Com­pan­ion Piece

Not just yelps and twisted an­kles

SFX: The Sci-Fi and Fantasy Magazine - - Rated / Books -

Re­lease Date: 7 April 272 pages | Pa­per­back/ ebook Ed­i­tors: LM Myles, Liz Barr Pub­lisher: Mad Nor­we­gian Press

In Doc­tor Who, the Doc­tor might be the star, but it’s through the com­pan­ions that we re­late to him. This col­lec­tion of 33 es­says aims to “cel­e­brate and cri­tique” our mad sci­en­tist’s friends.

It’s a neat con­cept, but medi­ocre in ex­e­cu­tion; there’s noth­ing here that de­mands to be read or quoted, noth­ing that will change your mind or make you re- eval­u­ate a sto­ry­line. And while in­di­vid­ual de­fences of char­ac­ters such as Adric or Mel are en­ter­tain­ing, other es­says that ex­am­ine spe­cific com­pan­ions re­peat them­selves. Yes they scream but that’s be­cause… Yes they ask ques­tions all the time but that’s be­cause… But th­ese traits are com­mon to most com­pan­ions – and yes they’re al­most al­ways jus­ti­fied, “be­cause”. In­di­vid­ual de­fences of­ten seem to re­ally be de­fend­ing the en­tire con­cept of the com­pan­ion to non- fans who de­ride it; yes they scream, yes they ask a lot of ques­tions, but those aren’t nec­es­sar­ily bad things, okay?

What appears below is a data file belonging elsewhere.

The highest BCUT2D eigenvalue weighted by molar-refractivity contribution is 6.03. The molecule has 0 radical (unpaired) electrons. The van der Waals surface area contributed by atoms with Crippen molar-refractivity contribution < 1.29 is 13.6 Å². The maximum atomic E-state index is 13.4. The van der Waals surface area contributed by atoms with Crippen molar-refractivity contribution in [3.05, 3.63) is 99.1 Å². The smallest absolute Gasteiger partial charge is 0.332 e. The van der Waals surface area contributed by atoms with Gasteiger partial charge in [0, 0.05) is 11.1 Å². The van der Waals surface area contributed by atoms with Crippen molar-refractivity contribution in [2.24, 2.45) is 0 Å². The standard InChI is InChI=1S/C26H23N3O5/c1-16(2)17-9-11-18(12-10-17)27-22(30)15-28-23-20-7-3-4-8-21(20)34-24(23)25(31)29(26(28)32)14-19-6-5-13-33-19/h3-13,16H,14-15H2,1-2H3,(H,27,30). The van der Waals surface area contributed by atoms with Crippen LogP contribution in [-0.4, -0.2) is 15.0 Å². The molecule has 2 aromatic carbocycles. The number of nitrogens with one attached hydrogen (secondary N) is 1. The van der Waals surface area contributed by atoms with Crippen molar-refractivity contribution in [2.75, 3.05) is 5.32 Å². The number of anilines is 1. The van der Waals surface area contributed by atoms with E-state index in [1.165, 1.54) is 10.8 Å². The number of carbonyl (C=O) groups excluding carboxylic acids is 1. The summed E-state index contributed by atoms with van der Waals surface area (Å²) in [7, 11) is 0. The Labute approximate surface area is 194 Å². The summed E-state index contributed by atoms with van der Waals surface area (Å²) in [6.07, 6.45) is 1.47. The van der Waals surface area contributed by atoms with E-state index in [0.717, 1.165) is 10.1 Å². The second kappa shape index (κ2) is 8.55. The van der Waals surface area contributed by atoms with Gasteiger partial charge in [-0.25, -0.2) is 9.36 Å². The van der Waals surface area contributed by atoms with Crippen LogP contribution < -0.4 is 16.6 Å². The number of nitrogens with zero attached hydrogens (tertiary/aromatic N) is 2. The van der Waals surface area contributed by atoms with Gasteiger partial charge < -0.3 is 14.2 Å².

There are a few gems: Una McCor­mack ex­am­ines the role of the do­mes­tic in com­pan­ions’ lives, and Karen K Bur­rows takes a schol­arly look at the use of text by Amy, while Phoebe Tay­lor has writ­ten a com­pelling piece on the similarities be­tween Ro­mana and River. In ad­di­tion, there are many small but in­ter­est­ing points made. But this re­mains a col­lec­tion that makes for pleas­ant read­ing with­out ever com­ing close to es­sen­tial in­sight. Rhian Drinkwa­ter The all- fe­male line- up of writ­ers also in­cludes nov­el­ists such as Mary Robi­nette Kowal, Seanan McGuire and Karen Miller.

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